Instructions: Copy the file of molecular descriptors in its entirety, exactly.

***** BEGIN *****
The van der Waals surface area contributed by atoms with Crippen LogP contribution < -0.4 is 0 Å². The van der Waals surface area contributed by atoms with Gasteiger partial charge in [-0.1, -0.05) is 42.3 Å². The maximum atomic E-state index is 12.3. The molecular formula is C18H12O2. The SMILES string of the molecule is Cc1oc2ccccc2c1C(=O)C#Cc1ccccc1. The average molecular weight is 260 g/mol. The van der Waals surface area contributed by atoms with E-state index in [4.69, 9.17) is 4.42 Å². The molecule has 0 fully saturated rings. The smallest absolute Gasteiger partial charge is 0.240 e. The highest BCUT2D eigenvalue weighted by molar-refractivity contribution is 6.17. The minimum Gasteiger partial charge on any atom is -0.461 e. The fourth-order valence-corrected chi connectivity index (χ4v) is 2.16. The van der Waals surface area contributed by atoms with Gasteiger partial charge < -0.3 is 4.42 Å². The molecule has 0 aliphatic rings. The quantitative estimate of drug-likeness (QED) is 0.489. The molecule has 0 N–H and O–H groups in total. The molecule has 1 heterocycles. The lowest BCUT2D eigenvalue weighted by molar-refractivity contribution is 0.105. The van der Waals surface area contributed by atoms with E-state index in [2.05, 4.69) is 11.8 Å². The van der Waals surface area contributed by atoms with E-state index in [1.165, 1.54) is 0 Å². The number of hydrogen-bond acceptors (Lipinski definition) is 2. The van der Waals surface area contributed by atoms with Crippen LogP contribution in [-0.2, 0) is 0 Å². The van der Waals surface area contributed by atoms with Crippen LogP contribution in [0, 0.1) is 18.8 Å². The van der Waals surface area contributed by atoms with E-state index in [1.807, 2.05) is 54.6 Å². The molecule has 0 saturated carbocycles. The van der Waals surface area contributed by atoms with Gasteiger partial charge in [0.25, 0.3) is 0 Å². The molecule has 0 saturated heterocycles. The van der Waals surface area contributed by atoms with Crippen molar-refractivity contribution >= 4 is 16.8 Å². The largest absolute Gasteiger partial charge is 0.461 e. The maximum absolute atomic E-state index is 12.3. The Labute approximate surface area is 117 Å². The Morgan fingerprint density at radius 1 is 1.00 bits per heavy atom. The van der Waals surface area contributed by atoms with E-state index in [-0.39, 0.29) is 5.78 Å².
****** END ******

The van der Waals surface area contributed by atoms with Crippen LogP contribution < -0.4 is 0 Å². The van der Waals surface area contributed by atoms with Gasteiger partial charge in [-0.1, -0.05) is 42.3 Å². The maximum atomic E-state index is 12.3. The molecular formula is C18H12O2. The SMILES string of the molecule is Cc1oc2ccccc2c1C(=O)C#Cc1ccccc1. The average molecular weight is 260 g/mol. The van der Waals surface area contributed by atoms with E-state index in [4.69, 9.17) is 4.42 Å². The molecule has 0 fully saturated rings. The smallest absolute Gasteiger partial charge is 0.240 e. The highest BCUT2D eigenvalue weighted by molar-refractivity contribution is 6.17. The minimum Gasteiger partial charge on any atom is -0.461 e. The fourth-order valence-corrected chi connectivity index (χ4v) is 2.16. The van der Waals surface area contributed by atoms with Gasteiger partial charge < -0.3 is 4.42 Å². The molecule has 0 aliphatic rings. The quantitative estimate of drug-likeness (QED) is 0.489. The molecule has 0 N–H and O–H groups in total. The molecule has 1 heterocycles. The lowest BCUT2D eigenvalue weighted by molar-refractivity contribution is 0.105. The van der Waals surface area contributed by atoms with E-state index in [2.05, 4.69) is 11.8 Å². The van der Waals surface area contributed by atoms with E-state index in [1.165, 1.54) is 0 Å². The number of hydrogen-bond acceptors (Lipinski definition) is 2. The van der Waals surface area contributed by atoms with Crippen LogP contribution in [-0.2, 0) is 0 Å². The van der Waals surface area contributed by atoms with Crippen LogP contribution in [0, 0.1) is 18.8 Å². The van der Waals surface area contributed by atoms with E-state index in [1.807, 2.05) is 54.6 Å². The molecule has 0 saturated carbocycles. The van der Waals surface area contributed by atoms with Gasteiger partial charge in [0.25, 0.3) is 0 Å². The molecule has 0 saturated heterocycles. The van der Waals surface area contributed by atoms with Crippen molar-refractivity contribution >= 4 is 16.8 Å². The largest absolute Gasteiger partial charge is 0.461 e. The maximum absolute atomic E-state index is 12.3. The Labute approximate surface area is 117 Å². The Morgan fingerprint density at radius 1 is 1.00 bits per heavy atom. The van der Waals surface area contributed by atoms with E-state index in [-0.39, 0.29) is 5.78 Å².